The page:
I know you deserve more than a quick recap, Blog, and I will write more, soon, I swear, but I have to go now. I have guest blogs to write (I know how painful that must be to hear) and interview questions to answer and event pages to update and emails to respond to…you know. I told you in the beginning that life as a published author would be different, busier. You said you understood, and I hope you’ll stick with me for the slow patches. I promise I’ll always come back.



Bursting at the Seams

I’ve been waiting to post here until I could take the time to write something poignant and meaningful, offer some deep reflections on the days before my book is born into the world for real. But, man, releasing a book requires hustle. So maybe—hopefully—that post is on its way, but this is not it.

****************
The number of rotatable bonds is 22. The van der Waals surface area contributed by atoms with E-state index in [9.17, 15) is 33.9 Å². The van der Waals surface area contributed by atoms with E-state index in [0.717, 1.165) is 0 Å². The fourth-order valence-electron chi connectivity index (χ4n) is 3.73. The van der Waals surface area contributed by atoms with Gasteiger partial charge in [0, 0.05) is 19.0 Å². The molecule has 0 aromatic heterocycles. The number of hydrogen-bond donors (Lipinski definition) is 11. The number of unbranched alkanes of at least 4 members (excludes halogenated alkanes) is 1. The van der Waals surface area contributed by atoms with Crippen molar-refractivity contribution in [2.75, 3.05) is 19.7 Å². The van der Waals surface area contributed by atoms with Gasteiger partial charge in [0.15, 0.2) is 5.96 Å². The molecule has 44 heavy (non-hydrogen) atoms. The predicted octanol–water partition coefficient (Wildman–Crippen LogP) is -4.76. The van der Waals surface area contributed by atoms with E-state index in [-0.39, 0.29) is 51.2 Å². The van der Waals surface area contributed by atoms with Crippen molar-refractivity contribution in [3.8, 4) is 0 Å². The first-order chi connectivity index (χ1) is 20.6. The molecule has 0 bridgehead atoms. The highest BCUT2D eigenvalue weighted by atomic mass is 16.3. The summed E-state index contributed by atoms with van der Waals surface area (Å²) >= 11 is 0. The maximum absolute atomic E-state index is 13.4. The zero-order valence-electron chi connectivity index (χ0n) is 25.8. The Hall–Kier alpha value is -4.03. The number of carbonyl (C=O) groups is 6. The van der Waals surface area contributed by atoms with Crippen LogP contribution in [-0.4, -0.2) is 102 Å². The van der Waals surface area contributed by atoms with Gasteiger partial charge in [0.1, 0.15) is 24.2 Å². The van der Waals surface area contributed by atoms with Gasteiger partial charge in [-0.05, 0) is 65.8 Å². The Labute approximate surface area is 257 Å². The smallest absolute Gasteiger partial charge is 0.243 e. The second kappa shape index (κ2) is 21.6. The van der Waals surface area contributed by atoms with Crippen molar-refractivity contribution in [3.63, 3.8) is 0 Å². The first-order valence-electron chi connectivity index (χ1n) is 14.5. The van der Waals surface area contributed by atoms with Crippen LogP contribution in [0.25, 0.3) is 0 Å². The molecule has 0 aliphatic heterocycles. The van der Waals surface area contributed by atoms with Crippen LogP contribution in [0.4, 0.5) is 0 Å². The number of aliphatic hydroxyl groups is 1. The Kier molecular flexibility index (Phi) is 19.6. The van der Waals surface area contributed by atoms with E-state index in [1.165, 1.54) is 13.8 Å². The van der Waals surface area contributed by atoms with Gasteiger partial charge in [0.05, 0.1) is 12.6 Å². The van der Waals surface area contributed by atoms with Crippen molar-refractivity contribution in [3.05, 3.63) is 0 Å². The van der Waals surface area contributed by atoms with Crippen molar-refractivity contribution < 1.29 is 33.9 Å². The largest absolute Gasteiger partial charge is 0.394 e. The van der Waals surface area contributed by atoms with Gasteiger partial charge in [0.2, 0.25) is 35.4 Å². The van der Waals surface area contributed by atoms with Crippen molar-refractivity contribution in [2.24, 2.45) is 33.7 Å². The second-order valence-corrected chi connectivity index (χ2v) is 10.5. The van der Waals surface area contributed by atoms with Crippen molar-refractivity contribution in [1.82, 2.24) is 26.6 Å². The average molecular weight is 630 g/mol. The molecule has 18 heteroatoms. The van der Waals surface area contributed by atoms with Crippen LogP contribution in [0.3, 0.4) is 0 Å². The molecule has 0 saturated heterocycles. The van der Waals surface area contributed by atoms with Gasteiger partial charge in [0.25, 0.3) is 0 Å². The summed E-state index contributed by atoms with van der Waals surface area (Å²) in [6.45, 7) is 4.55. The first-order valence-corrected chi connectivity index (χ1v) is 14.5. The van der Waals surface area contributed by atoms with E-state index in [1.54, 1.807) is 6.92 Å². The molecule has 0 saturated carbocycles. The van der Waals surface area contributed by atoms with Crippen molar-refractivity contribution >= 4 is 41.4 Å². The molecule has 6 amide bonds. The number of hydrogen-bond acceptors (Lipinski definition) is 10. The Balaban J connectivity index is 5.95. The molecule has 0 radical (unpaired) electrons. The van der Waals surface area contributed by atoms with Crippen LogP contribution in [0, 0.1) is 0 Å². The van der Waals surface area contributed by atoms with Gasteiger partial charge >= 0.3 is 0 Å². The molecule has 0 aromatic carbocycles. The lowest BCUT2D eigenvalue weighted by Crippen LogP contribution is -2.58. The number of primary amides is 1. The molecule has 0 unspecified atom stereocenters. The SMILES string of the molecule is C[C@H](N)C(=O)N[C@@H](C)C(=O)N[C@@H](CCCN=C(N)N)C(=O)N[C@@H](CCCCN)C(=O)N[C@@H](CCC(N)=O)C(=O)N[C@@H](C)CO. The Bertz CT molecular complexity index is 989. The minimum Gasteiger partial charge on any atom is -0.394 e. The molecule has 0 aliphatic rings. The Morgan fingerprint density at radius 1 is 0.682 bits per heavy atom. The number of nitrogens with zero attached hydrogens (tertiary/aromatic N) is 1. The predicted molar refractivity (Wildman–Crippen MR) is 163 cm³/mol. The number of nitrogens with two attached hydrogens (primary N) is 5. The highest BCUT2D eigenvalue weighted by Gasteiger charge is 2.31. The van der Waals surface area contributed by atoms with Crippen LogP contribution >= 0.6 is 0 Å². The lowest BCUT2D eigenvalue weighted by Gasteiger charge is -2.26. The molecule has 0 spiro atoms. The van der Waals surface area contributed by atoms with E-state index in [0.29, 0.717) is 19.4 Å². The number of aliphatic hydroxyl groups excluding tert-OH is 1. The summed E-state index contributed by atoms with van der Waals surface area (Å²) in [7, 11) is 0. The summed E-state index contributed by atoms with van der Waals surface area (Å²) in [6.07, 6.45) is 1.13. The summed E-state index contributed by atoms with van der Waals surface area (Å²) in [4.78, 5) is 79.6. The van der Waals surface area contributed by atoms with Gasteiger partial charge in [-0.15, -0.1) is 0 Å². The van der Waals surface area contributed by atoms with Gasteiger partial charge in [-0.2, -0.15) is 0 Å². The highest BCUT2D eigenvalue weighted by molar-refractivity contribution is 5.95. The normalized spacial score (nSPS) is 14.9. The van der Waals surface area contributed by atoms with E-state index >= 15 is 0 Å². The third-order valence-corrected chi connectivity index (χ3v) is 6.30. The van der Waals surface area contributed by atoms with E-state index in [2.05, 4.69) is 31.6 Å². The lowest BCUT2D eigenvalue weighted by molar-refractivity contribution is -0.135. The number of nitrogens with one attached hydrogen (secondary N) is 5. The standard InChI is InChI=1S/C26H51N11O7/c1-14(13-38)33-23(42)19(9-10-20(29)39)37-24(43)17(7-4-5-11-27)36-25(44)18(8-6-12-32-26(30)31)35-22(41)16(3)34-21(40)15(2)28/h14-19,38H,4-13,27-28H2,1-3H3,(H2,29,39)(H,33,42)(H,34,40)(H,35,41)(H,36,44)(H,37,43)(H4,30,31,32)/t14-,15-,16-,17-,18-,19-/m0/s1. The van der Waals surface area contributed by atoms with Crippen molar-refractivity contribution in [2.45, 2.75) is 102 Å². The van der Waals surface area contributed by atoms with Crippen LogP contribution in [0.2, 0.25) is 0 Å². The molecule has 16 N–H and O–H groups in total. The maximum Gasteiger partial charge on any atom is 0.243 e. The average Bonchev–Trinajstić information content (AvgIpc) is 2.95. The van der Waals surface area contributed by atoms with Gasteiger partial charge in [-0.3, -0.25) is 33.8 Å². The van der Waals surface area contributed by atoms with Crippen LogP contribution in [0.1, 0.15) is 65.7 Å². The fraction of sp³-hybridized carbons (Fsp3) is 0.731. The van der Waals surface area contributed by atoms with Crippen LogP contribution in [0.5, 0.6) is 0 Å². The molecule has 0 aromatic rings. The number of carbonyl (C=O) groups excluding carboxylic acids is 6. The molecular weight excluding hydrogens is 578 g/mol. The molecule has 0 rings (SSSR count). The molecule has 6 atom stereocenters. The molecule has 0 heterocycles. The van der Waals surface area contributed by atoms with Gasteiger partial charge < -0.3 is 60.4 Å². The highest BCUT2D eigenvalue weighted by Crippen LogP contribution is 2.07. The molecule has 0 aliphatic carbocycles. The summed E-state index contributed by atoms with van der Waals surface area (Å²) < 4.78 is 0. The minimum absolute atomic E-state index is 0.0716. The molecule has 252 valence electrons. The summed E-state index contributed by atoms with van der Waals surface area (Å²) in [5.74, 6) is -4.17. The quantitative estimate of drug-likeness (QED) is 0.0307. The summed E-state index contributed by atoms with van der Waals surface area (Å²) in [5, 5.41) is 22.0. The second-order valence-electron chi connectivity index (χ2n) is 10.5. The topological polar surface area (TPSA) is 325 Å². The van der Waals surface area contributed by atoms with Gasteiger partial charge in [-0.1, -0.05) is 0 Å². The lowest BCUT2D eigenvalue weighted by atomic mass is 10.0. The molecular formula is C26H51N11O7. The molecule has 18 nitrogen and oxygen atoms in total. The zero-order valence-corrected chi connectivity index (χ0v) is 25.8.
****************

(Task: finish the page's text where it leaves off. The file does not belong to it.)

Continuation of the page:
In this post I want to tell you how full I feel. Stuffed, actually, bursting at the seams with news, with gratitude, with pride. I feel nervous, happy, scared, loved…this process has been a wild ride, that’s for sure. And it’s only going to get wilder.

More musings to come, but for now, let me share with you some of the latest news about Hand Me Down.

  • People Magazine gave the book 3.5/4 stars! They called it a “compelling read.” Look for the review it in the April 23rd issue, on sale today.
  • ML Johnson at the Associated Press wrote this wonderful review of Hand Me Down, which was then picked up by dozens of news outlets, including the Huffington Post and the Washington Post! “Melanie Thorne’s debut novel is raw with emotion.”
  • Last Sunday the San Francisco Chronicle included the first line of Hand Me Down in their book section of the paper and online. W’s mom called all excited to see that I’d shown up in her Sunday paper.